Finally, who steps forward to say, I'm now a factor in every major and will be for the seeable future? The two front-runners right now are Brooks Koepka — who could win his fourth major this week and take a major stride into that, "Holy crap, Brooks Koepka is one of the 30-to-35 best golfers ever" greatness area — and Francesco Molinari. Koepka, according to Justin Ray of, is 55 under par over his last 10 majors. The next closest over that time frame? One Rickie Fowler, who is 40 under. As for Molinari, well, dude has been aces on the biggest stages. Sure, he may not have the Adam Sandler resume, but e's more Daniel Day Lewis. Sandler who be the Matt Kuchars who cash checks almost weekly and have made a dump truck of money, but when the role calls for something more, well, no one is calling Sandler to be The Butcher in Gangs of New York. Molinari in his last two PGAs: T2 and T6. In his last six majors, he has a T2, 1, T6, and T5 — at Augusta, and if not for a weak 8-iron on 12, he wins there too — and two other top 25 finishes. He had a historic Ryder Cup.

Let's go, because the most minor of Majors is still a Major. Ask Frank Burns.

Here's my entry: Brooks Koepka, Molinari, Rory, Tiger, Keith Mitchell. 

Dang right, that Keith Mitchell. (Sing along with the "It's my birthday, I'll cry if I want to"), It's my contest, and I'll try if I want to.

If you want to enter the contest, we need it by the end of business today.

You know the drill. Pick five golfers and the top four finishers count. You get the number of points for the finish of each player. (Winner gets 1, tie for third gets 3.)

Add them together and in our very non-Stableford way, low score wins.

Easy-peasy-lemon squeezy. 

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FILE-In this Oct. 21, 2002 photo shows Pittsburgh Steelers owner Dan Rooney, left, visiting with former Pittsburgh Steelers Hall of Fame quarterback Terry Bradshaw during a halftime welcome home ceremony for Bradshaw, in Pittsburgh. The Steelers announced that Mr. Rooney died Thursday, April 13, 2017. He was 84. (AP Photo/John Heller/File)

Insensitivity or intercepted joke

Terry Bradshaw issued an apology on Monday night for calling actor Ken Jeong, "that little short guy from Japan." Jeong is Korean-American. 

"I made an insensitive remark today about Ken, who I've known for some time. I've spoken to him about the importance of cultural respect and apologized for my offensive comments," Bradshaw said Monday night in a statement first published by Variety. "I would like to also apologize to the Asian-American community for my insensitivity"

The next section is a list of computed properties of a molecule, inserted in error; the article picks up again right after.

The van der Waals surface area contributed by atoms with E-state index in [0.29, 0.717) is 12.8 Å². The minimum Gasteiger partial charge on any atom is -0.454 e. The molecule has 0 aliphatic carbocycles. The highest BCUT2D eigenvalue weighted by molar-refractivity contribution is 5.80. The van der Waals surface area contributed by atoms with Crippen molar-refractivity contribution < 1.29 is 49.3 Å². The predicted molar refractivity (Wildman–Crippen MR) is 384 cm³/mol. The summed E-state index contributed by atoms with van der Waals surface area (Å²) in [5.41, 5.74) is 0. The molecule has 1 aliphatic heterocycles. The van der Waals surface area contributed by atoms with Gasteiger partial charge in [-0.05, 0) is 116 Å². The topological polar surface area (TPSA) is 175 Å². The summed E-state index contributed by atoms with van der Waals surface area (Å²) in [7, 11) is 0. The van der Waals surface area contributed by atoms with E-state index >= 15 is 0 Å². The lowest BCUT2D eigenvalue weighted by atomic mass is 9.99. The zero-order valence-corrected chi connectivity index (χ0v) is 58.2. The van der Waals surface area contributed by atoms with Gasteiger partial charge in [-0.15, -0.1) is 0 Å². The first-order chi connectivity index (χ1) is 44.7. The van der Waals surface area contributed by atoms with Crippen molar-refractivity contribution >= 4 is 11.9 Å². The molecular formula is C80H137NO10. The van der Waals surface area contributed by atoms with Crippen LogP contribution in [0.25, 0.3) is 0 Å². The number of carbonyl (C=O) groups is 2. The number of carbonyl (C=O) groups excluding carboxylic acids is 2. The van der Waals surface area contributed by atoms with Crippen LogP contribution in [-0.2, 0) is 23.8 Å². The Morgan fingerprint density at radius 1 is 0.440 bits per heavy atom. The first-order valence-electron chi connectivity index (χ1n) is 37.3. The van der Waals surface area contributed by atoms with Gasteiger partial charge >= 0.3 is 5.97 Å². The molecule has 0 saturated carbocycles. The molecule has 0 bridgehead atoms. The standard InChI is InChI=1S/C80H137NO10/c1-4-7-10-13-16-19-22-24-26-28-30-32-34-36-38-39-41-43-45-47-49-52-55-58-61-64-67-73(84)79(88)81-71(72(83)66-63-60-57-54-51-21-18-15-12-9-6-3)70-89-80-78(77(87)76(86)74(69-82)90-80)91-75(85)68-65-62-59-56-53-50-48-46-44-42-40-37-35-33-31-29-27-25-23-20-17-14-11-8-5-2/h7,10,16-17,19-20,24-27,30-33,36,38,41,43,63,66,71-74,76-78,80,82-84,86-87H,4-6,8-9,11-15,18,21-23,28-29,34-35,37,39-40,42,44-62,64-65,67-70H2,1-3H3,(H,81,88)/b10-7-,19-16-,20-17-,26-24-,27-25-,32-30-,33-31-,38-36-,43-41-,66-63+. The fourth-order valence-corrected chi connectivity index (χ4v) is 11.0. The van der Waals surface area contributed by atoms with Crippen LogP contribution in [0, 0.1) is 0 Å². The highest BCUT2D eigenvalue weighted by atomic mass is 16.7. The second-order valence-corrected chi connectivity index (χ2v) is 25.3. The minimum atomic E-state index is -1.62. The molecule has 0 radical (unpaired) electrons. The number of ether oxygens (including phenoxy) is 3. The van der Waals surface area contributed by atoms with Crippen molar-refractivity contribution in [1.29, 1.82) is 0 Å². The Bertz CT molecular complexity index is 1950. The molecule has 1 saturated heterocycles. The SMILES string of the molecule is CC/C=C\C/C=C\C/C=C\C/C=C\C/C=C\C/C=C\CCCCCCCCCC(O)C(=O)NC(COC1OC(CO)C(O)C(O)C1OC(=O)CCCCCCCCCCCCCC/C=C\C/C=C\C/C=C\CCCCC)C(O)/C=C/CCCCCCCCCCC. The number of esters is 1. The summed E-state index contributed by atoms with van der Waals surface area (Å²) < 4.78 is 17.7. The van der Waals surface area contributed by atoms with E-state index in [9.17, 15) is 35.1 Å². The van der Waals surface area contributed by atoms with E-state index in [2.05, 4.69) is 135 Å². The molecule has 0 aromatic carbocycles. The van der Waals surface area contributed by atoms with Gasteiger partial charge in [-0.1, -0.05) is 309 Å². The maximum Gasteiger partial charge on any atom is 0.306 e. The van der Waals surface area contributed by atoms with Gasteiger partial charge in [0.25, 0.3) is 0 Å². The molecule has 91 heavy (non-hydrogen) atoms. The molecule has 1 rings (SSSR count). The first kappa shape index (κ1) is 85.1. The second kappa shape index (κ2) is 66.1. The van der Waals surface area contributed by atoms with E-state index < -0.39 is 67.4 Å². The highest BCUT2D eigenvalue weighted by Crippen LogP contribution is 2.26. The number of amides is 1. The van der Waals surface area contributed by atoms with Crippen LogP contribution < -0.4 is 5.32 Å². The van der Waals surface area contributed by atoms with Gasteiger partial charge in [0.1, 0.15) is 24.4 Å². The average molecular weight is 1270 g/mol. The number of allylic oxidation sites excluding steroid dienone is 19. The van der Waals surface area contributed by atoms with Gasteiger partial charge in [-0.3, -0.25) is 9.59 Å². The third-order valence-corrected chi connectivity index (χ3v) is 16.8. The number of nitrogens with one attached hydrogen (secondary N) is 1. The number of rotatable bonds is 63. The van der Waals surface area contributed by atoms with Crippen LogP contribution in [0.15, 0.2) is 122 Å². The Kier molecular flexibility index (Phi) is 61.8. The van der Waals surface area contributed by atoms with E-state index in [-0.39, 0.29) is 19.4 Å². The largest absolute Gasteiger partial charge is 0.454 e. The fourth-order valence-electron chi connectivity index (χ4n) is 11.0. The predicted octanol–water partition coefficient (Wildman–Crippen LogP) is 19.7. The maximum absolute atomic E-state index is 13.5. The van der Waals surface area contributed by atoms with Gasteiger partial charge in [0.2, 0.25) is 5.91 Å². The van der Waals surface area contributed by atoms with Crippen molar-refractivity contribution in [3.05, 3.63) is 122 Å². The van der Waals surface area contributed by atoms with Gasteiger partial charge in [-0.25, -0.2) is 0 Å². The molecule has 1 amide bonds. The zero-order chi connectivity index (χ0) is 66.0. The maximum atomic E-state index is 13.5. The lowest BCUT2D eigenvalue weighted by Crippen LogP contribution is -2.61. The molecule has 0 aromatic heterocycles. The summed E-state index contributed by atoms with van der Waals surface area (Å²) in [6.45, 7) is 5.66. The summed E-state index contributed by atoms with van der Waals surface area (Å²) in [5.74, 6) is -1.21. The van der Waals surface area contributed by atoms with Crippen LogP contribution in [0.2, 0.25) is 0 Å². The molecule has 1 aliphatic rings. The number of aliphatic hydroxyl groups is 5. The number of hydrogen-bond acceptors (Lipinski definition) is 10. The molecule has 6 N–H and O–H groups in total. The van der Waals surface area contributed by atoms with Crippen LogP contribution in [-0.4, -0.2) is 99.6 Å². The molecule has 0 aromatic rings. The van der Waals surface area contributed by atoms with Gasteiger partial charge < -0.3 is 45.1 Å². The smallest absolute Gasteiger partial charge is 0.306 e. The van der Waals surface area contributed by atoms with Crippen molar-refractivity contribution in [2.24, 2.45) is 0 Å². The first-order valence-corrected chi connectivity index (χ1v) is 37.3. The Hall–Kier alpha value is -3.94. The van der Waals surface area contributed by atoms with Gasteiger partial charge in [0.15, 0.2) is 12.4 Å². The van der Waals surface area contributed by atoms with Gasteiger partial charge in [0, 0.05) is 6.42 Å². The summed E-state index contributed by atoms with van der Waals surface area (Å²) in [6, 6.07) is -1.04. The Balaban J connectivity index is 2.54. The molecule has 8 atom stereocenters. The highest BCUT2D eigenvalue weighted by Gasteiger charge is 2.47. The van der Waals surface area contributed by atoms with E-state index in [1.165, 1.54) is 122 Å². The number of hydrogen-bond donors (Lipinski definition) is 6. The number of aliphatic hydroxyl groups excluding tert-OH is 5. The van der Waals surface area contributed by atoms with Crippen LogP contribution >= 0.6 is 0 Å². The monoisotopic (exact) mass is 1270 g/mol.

OK, hopefully that will be the end of it.

As for the background, well, Bradshaw's quote was made during an appearance on Fox Upfront after he was asked about his brief stint on "Masked Singer" — ""I love to sing, as all of you know who have my records," Bradshaw joked with Michael Strahan during the interview. "Unfortunately, I was kicked off by Alan Thicke and the little short guy from Japan.

Even in that answer Bradshaw embraces his sizable sample size of embracing the buffoonery and his 'Southern country dumb' that everyone had to realize he was joking, but I guess that would be too much to ask.

And he was right to apologize but in truth, here's asking if the Thicke family deserved the first apology.

Bradshaw and Joeng are friends, and who knows the relationship they share or the jokes they exchange.

The judge that booted Bradshaw was actually Robin Thicke, and his famous father Alan — Dr. Jason Seaver from Growing Pains — died in 2016.

That seems way more insensitive than a mis-fired joke between buddies. 

This and that

— Chris Sale fanned 17 last night and got a no-decision. That's a tough day at the office right there.

— Maybe there is a useful outlet for social media. Here's today's Twitter video that makes you proud of your fellow Earthlings. No, I'm tearing up stupid pollen. 

— Speaking of the lottery, well, here's betting that this New York Knicks fan — who got a Zion Williamson tattoo expecting the lottery to go New York's way — is now desperate for the Knicks to pull off a deal or thinking about moving to The Big Easy. 

— Speaking overly sensitive, here's a story of a dude making a harmless vodka joke and getting kicked off an airplane. Two things here, one, what can you say these days that does not run the risk of catching someone in a bad mood? Secondly, while I hate our over-litigious nature of our country these days, the guy who was walked off that flight deserves some serious repercussions from Southwest Airlines. Seriously. 

— It's official. It's time to worry about Mike Foltynewicz. Egad.

Today's questions

OK, which way Wednesday will start this way.

Which party deserved the first apology, Ken Jeong or Robin Thicke in Bradshaw's failed attempt to be funny?

The great intrigue from the lottery last night begs the question, which way do you lean: Did the Knicks and Lakers not winning the lottery actually disprove or prove the lottery is a conspiracy?

Which team was the biggest winner and which was the biggest loser from last night's lottery?

As for today, May 15, Happy birthday to my cousin Scott Cole.

Mickey Mouse makes his first ever appearance in the silent film "Plane Crazy."

I was wrong. Ray Lewis' birthday is today. Apologies.

George Brett is 66 today. Emmitt Smith is 50 today.

Rushmore of worst sports commentators among former star athletes. Discuss. (And yes, Emmitt is a no-doubter.)